And it cited an article from the Federalist published the day after Russia’s invasion of Ukraine:

Author Christopher Bedford, former head of the Daily Caller News Foundation and a prolific contributor to right-of-center media, not only bluntly stated that “a lot of us hate our elites far more than we hate some foreign dictator” but admitted finding a lot to admire in said dictator—for instance, Putin’s unapologetic defense of Russia’s “religion, culture and history,” while Western elites denigrate and apologize for theirs.

Today’s GOP has abandoned even the remnants of genuine conservatism; today, the party is hysterically “anti-woke”–a cult focused on culture war efforts to return straight White Christian males to social dominance.

It’s hardly news by now that many American right-wingers see Putin’s Russia as the antithesis of Western “wokeness.” This is especially true with regard to sexual and gender norms: I noted the beginnings of this trend in 2013, when several right-wing groups and conservative pundits praised a Russian law censoring “propaganda” of homosexuality. Discussing the phenomenon recently in the context of the GOP’s anti-Ukraine turn, David French pointed to such examples as far-right strategist Steve Bannon’s praise for Putin’s “anti-woke” persona and Russia’s conservative gender politics, or psychologist Jordan Peterson’s suggestion that Russia’s war in Ukraine was partly self-defense against the decadence of “the pathological West.”…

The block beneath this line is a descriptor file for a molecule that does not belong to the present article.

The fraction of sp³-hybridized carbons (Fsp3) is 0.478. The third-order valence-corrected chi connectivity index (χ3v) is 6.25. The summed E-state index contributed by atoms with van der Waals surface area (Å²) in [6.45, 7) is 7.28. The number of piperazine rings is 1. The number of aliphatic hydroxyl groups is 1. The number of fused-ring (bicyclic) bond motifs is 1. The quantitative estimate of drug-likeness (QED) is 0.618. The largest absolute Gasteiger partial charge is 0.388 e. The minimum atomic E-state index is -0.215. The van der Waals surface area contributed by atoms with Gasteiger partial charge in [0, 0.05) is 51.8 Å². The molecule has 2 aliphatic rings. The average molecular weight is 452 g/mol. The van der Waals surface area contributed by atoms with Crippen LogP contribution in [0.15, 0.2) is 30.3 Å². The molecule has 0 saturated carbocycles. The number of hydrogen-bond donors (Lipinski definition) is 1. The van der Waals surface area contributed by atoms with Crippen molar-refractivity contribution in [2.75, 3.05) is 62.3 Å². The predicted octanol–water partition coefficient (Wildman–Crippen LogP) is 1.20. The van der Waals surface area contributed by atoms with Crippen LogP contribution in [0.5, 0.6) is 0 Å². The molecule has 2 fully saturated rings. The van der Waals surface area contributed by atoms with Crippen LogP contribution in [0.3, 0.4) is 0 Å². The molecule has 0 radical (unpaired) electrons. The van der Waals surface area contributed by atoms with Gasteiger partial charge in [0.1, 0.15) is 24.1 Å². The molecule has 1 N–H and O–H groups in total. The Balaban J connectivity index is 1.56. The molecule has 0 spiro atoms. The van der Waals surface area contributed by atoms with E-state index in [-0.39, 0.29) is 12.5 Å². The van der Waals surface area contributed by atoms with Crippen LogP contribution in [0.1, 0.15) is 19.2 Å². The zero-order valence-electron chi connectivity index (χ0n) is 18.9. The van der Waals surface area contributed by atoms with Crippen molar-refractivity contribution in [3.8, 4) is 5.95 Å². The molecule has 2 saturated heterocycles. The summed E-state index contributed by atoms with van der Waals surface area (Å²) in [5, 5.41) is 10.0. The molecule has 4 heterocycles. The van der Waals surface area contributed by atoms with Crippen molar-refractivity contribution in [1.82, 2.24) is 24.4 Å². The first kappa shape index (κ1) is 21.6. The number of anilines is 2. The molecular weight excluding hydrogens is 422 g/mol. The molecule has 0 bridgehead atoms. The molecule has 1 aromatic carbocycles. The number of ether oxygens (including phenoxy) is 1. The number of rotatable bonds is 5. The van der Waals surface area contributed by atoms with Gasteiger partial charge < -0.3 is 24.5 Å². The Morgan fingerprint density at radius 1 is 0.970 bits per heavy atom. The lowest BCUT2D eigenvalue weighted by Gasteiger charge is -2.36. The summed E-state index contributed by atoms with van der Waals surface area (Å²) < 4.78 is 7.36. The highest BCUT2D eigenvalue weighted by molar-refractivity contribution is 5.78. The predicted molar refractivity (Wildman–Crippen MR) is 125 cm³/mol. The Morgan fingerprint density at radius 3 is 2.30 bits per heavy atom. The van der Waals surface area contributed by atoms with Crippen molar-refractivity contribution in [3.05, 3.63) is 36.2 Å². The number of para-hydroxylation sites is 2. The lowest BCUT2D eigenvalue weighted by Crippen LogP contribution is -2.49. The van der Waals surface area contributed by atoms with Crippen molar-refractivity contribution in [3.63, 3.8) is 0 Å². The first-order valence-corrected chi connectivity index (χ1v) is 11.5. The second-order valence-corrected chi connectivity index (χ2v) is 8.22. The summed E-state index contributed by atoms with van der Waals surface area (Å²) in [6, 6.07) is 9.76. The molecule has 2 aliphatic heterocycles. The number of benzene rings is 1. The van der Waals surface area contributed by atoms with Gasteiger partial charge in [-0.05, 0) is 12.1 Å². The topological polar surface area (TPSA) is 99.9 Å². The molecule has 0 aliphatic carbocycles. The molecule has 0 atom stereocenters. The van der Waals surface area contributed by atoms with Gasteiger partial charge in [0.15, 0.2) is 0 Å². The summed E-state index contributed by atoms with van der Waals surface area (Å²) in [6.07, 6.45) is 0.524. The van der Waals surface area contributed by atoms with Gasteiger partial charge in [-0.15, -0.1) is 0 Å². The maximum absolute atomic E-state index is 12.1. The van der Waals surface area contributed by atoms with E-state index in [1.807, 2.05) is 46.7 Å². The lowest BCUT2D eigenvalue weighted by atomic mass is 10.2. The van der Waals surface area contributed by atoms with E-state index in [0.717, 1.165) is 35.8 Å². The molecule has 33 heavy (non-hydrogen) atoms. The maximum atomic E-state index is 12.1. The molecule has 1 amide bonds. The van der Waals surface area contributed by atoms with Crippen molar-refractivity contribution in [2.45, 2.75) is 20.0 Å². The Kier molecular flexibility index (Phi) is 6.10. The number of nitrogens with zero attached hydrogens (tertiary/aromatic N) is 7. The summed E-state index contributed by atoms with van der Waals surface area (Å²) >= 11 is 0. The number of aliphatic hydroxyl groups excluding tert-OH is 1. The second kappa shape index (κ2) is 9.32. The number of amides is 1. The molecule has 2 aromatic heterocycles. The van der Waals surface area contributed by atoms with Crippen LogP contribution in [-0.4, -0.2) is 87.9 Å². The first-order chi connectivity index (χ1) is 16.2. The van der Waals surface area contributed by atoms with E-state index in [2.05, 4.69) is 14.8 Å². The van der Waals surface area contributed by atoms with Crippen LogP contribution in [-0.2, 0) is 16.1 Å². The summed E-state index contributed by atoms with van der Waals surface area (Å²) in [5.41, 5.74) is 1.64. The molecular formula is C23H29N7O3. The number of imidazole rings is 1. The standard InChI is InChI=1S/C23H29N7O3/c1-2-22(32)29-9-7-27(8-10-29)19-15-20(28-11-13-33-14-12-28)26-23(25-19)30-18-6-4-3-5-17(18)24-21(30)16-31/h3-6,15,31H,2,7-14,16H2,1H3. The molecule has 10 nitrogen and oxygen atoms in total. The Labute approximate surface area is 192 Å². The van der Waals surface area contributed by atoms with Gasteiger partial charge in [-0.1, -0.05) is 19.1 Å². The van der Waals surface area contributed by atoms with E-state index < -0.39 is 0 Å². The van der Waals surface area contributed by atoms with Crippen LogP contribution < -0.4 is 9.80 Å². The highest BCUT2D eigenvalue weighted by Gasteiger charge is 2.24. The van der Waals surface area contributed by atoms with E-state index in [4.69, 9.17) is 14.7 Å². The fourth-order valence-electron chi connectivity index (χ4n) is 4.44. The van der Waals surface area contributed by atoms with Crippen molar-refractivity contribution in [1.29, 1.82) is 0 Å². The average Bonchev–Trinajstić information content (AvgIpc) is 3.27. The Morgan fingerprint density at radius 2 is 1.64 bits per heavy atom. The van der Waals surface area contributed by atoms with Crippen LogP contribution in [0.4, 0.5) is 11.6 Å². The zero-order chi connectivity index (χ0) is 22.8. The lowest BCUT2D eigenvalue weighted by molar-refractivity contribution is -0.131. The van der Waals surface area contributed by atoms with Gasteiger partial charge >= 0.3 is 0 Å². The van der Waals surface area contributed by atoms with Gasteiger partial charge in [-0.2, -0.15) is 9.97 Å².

The article notes that, for some Republicans, pro-Putin rhetoric indicates a radical rejection of liberalism, even the classical  liberalism of John Locke and John Stuart Mill. It quotes the “near-panegyric” to Putin in a 2017 speech by Claremont Institute’s Christopher Caldwell at Hillsdale College, and notes that both Claremont and Hillsdale are “intellectual hubs of Trumpist national conservatism.”

Read the entire essay. This isn’t remotely the GOP of my youth…..and it’s scary.